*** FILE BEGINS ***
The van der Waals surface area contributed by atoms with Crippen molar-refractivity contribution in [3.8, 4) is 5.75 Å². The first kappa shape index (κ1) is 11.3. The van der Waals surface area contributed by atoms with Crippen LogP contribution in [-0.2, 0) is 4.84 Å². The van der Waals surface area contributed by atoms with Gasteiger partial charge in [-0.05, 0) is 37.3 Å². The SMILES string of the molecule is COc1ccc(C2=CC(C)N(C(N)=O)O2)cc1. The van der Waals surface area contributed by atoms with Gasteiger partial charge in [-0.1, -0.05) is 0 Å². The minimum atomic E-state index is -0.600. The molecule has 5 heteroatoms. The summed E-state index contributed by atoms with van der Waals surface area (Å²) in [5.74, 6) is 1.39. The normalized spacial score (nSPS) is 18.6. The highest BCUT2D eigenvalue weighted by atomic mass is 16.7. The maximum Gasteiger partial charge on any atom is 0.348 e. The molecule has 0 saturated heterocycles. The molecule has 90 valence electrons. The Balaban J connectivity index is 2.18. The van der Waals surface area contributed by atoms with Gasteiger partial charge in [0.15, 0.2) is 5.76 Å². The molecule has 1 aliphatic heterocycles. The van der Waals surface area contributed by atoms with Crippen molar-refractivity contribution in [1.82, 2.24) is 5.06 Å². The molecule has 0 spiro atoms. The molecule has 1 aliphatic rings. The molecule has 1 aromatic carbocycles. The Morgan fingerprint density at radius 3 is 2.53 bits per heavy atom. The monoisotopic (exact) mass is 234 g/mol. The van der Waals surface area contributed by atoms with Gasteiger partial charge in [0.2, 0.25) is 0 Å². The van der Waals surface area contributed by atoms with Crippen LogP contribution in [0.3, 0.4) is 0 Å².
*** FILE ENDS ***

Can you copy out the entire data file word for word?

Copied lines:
The van der Waals surface area contributed by atoms with Crippen molar-refractivity contribution in [3.8, 4) is 5.75 Å². The first kappa shape index (κ1) is 11.3. The van der Waals surface area contributed by atoms with Crippen LogP contribution in [-0.2, 0) is 4.84 Å². The van der Waals surface area contributed by atoms with Gasteiger partial charge in [-0.05, 0) is 37.3 Å². The SMILES string of the molecule is COc1ccc(C2=CC(C)N(C(N)=O)O2)cc1. The van der Waals surface area contributed by atoms with Gasteiger partial charge in [-0.1, -0.05) is 0 Å². The minimum atomic E-state index is -0.600. The molecule has 5 heteroatoms. The summed E-state index contributed by atoms with van der Waals surface area (Å²) in [5.74, 6) is 1.39. The normalized spacial score (nSPS) is 18.6. The highest BCUT2D eigenvalue weighted by atomic mass is 16.7. The maximum Gasteiger partial charge on any atom is 0.348 e. The molecule has 0 saturated heterocycles. The molecule has 90 valence electrons. The Balaban J connectivity index is 2.18. The van der Waals surface area contributed by atoms with Gasteiger partial charge in [0.15, 0.2) is 5.76 Å². The molecule has 1 aliphatic heterocycles. The van der Waals surface area contributed by atoms with Crippen molar-refractivity contribution in [1.82, 2.24) is 5.06 Å². The molecule has 0 spiro atoms. The molecule has 1 aliphatic rings. The molecule has 1 aromatic carbocycles. The Morgan fingerprint density at radius 3 is 2.53 bits per heavy atom. The monoisotopic (exact) mass is 234 g/mol. The van der Waals surface area contributed by atoms with Gasteiger partial charge in [0.2, 0.25) is 0 Å². The van der Waals surface area contributed by atoms with Crippen LogP contribution in [0.3, 0.4) is 0 Å².